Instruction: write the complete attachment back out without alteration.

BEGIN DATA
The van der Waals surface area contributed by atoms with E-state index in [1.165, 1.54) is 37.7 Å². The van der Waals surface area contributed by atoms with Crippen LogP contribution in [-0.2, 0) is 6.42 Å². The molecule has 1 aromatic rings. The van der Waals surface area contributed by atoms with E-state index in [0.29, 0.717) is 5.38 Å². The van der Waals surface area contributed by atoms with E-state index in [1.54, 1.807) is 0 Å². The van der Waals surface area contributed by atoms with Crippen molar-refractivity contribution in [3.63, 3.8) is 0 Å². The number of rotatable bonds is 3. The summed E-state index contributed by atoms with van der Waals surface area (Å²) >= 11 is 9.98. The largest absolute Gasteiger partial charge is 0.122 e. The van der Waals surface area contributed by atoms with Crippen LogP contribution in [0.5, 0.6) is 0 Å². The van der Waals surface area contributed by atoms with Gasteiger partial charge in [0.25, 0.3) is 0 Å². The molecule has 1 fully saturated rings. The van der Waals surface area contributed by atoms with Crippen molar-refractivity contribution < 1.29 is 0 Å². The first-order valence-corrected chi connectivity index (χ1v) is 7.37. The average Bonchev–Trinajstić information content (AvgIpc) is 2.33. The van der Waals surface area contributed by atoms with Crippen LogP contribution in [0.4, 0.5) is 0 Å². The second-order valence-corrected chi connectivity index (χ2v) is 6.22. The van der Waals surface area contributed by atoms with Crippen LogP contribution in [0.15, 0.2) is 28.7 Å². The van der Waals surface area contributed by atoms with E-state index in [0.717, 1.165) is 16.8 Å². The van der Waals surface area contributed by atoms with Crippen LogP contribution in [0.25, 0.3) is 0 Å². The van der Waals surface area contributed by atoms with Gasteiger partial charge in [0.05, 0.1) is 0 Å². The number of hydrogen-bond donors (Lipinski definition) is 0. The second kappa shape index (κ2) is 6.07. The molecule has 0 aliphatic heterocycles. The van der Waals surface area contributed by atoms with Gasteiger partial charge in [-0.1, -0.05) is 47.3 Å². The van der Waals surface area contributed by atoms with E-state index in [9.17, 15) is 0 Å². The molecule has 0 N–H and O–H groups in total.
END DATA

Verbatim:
The van der Waals surface area contributed by atoms with E-state index in [1.165, 1.54) is 37.7 Å². The van der Waals surface area contributed by atoms with Crippen LogP contribution in [-0.2, 0) is 6.42 Å². The molecule has 1 aromatic rings. The van der Waals surface area contributed by atoms with E-state index in [0.29, 0.717) is 5.38 Å². The van der Waals surface area contributed by atoms with E-state index in [1.54, 1.807) is 0 Å². The van der Waals surface area contributed by atoms with Crippen molar-refractivity contribution in [3.63, 3.8) is 0 Å². The number of rotatable bonds is 3. The summed E-state index contributed by atoms with van der Waals surface area (Å²) >= 11 is 9.98. The largest absolute Gasteiger partial charge is 0.122 e. The van der Waals surface area contributed by atoms with Crippen LogP contribution in [0.5, 0.6) is 0 Å². The van der Waals surface area contributed by atoms with Gasteiger partial charge in [0.25, 0.3) is 0 Å². The molecule has 1 fully saturated rings. The van der Waals surface area contributed by atoms with Crippen molar-refractivity contribution < 1.29 is 0 Å². The first-order valence-corrected chi connectivity index (χ1v) is 7.37. The average Bonchev–Trinajstić information content (AvgIpc) is 2.33. The van der Waals surface area contributed by atoms with Crippen LogP contribution in [0.4, 0.5) is 0 Å². The second-order valence-corrected chi connectivity index (χ2v) is 6.22. The van der Waals surface area contributed by atoms with Crippen LogP contribution in [0.15, 0.2) is 28.7 Å². The van der Waals surface area contributed by atoms with E-state index in [0.717, 1.165) is 16.8 Å². The van der Waals surface area contributed by atoms with Crippen LogP contribution in [0.25, 0.3) is 0 Å². The van der Waals surface area contributed by atoms with Gasteiger partial charge in [0.05, 0.1) is 0 Å². The number of hydrogen-bond donors (Lipinski definition) is 0. The second kappa shape index (κ2) is 6.07. The molecule has 0 aliphatic heterocycles. The van der Waals surface area contributed by atoms with Gasteiger partial charge in [-0.1, -0.05) is 47.3 Å². The van der Waals surface area contributed by atoms with E-state index in [9.17, 15) is 0 Å². The molecule has 0 N–H and O–H groups in total.